Lebanon Trapped in a Vicious Debt Circle

As the Lebanese government continues to spend more than it earns, it is forced to borrow to cover its extra spending. The damage created by the civil war, large transfers to cover losses of the public electricity company Electricite du Liban (EdL), and high interest payments on previous debts have locked the government in a vicious circle of deficit and debt.  

Lebanon amongst the most indebted countries

Lebanon’s public debt has been increasing significantly since the end of the civil war in 1990. From 1990 till today the government spent much more than it earned, registering a record debt. Just like individuals, to cover its extra spending, the government had to borrow large sums of money. During the 1990s, the government borrowed at high interest rates to incentivize lenders with the high profit interest payments. This made the debt balloon from around $3 billion in 1992 to $75 billion by 20161.

Today, Lebanon is considered the third highest indebted country in the world with its debt comprising more than 143% of its GDP – following Japan at 239% and Greece at 181%2. In other words, the debt is bigger than the size of the economy. As a result of the high debt, the government continues to borrow more and more money, accumulating more debt and interest payments.

Figure 1: Lebanon has the 3rd highest public debt as a share of GDP in the world, following Japan and Greece

Three factors that inflate government spending

The following three factors have caused a surge in government spending since the 1990 prompting the government to borrow:

First, the post-civil war reconstruction plan aimed to rebuild the severely destroyed infrastructure. Through enhancing quality of infrastructure, the government hoped to attract investment and trigger enough economic growth to repay the debt. The total spending on reconstruction totalled $7 billion between 1992 and 20033.  In just 4 years, between 1990 and 1994, the deficit rose from 4% to 30% of GDP. As a result, the public debt grew at its fastest rate during the early post-civil war period.

Second, transfers to Electricite du Liban (EdL) have drained the Lebanese public finances. The public electricity company has faced constant losses since the end of the civil war. Its losses, worth $17 billion over the period 1992-2015, have been covered by the government4. The company has been losing a lot of money due to inefficient operations. For example, EdL collects payment for only 60% of generated electricity, as 25% is lost to illegal connections and unpaid bills, and 15% of the electricity is lost in transmission and distribution5.

Figure 2: Lebanon’s public electricity company collects payments for only 60% of generated electricity

Third, Lebanon has paid interest on debt during the last 25 years almost equal to the size of the debt itself. As the government was not able to finance all its spending since the 1990s, it has borrowed money from lenders, at an interest of course. As a result, interest payments on Lebanon’s debt between 1992 and 2016 were registered at $69 billion with a debt of $75 billion6.  In fact, if the government wasn’t paying interest, it would currently run a surplus since the early 2000s – meaning that its revenues would have been enough to finance its spending. Hence, the Lebanese government is trapped in a vicious circle of having to borrow money to repay interest payments on previous debt.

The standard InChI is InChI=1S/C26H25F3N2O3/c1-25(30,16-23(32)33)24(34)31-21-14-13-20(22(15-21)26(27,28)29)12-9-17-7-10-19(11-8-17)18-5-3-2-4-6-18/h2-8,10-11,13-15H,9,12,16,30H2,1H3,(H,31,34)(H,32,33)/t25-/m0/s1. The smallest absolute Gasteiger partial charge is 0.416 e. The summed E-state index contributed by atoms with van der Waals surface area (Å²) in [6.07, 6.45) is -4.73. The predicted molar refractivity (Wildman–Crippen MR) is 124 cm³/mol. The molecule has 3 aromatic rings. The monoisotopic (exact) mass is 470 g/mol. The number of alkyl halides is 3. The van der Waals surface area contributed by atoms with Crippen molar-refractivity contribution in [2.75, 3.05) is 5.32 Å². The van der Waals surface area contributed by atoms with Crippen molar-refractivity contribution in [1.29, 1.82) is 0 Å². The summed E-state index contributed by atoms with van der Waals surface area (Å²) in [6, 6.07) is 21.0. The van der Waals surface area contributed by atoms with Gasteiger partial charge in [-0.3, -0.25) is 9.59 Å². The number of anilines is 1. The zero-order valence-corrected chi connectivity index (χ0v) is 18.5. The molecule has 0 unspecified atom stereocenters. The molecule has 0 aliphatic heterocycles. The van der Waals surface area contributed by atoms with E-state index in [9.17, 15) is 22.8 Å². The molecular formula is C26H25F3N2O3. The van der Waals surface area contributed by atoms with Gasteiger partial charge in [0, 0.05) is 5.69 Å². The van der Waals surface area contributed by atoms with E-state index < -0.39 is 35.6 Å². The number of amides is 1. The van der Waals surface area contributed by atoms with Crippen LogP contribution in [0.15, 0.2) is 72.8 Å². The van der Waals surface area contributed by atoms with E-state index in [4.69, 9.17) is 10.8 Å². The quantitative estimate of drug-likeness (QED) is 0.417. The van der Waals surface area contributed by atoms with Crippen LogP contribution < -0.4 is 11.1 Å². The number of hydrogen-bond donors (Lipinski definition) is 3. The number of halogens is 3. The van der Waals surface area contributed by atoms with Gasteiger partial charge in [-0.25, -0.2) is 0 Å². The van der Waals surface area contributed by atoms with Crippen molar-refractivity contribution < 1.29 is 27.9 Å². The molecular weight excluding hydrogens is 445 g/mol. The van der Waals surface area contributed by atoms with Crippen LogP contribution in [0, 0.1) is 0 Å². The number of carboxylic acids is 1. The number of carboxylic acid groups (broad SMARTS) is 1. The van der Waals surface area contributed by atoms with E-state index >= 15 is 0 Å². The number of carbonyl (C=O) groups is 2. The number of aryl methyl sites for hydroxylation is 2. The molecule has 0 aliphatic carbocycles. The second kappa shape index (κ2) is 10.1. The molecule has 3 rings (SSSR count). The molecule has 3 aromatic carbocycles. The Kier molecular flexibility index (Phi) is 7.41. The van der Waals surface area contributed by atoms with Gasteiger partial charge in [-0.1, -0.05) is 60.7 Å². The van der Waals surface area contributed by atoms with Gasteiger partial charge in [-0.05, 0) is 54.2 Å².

So little left to spend on necessary expenditure

The high cost of debt has decreased the government’s available revenues. The World Bank estimates the cost of debt to be consuming nearly 50% of the government’s revenues7. With half  the government spending allocated to interest payments, less room is left for other necessary expenditures like public sector wages (21% of total expenditure), social benefits (17%), subsidies (10%), or public infrastructure (4%)8. The vast majority of governments in the world have to spend a lower share of their budget paying their lenders, even if some of them have also accumulated large debts. For example, interest payments constitute 5% of the government’s expenditure in the European Union, 7% in Turkey, 10% in the United States, 13% in Jordan and 30% in Egypt9.

Figure 3: Lebanese government’s expenditure items: Interest payments, subsidies, and public infrastructure.

Despite the slow economic growth, discover how the Lebanese government still manages to continue borrowing in this high risk environment.  


1 Credit Libanais. 2016. Dissecting the Lebanese Public Debt: Debt Dynamics & Reform Measures.

2 WEF. 2016. Competitiveness Rankings.  

3 Credit Libanais. 2016. Dissecting the Lebanese Public Debt: Debt Dynamics & Reform Measures.

4 World Bank. 2015. Lebanon Systematic Country Diagnostic.

5 World Bank. 2015. Lebanon Economic Monitor: The Economy of New Drivers and Old Drags, Spring.  

6 IMF. 2017. World Economic Outlook Database.

7 World Bank. 2016. Lebanon Economic Monitor: A Geo-Economy of Risks and Reward.

8 IMF. 2017. GFS database; IMF. 2017. Lebanon Article IV.

9 IMF. 2016. Government Finance Statistics Yearbook; Eurostat. 2017. GFS; IMF. 2017. Lebanon Article IV.